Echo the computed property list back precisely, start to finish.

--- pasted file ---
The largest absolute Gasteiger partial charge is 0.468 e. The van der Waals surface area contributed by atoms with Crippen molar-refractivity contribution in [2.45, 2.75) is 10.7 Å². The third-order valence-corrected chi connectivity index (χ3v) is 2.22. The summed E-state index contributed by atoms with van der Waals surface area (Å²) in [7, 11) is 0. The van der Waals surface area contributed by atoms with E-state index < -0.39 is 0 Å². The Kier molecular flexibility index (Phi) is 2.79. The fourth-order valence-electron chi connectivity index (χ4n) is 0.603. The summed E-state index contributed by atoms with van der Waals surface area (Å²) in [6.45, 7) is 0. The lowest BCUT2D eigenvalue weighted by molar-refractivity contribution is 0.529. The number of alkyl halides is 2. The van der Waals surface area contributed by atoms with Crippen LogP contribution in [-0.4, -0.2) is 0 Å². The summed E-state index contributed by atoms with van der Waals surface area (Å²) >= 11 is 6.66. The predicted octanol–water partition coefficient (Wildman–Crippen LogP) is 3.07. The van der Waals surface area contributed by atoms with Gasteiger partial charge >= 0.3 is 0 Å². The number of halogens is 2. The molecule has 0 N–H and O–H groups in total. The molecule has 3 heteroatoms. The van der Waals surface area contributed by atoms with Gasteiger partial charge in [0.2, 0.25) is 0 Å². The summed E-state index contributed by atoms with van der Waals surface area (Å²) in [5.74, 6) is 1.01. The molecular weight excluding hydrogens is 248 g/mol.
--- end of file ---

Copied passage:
The largest absolute Gasteiger partial charge is 0.468 e. The van der Waals surface area contributed by atoms with Crippen molar-refractivity contribution in [2.45, 2.75) is 10.7 Å². The third-order valence-corrected chi connectivity index (χ3v) is 2.22. The summed E-state index contributed by atoms with van der Waals surface area (Å²) in [7, 11) is 0. The van der Waals surface area contributed by atoms with E-state index < -0.39 is 0 Å². The Kier molecular flexibility index (Phi) is 2.79. The fourth-order valence-electron chi connectivity index (χ4n) is 0.603. The summed E-state index contributed by atoms with van der Waals surface area (Å²) in [6.45, 7) is 0. The lowest BCUT2D eigenvalue weighted by molar-refractivity contribution is 0.529. The number of alkyl halides is 2. The van der Waals surface area contributed by atoms with Crippen LogP contribution in [-0.4, -0.2) is 0 Å². The summed E-state index contributed by atoms with van der Waals surface area (Å²) >= 11 is 6.66. The predicted octanol–water partition coefficient (Wildman–Crippen LogP) is 3.07. The van der Waals surface area contributed by atoms with Gasteiger partial charge >= 0.3 is 0 Å². The number of halogens is 2. The molecule has 0 N–H and O–H groups in total. The molecule has 3 heteroatoms. The van der Waals surface area contributed by atoms with Gasteiger partial charge in [0.2, 0.25) is 0 Å². The summed E-state index contributed by atoms with van der Waals surface area (Å²) in [5.74, 6) is 1.01. The molecular weight excluding hydrogens is 248 g/mol.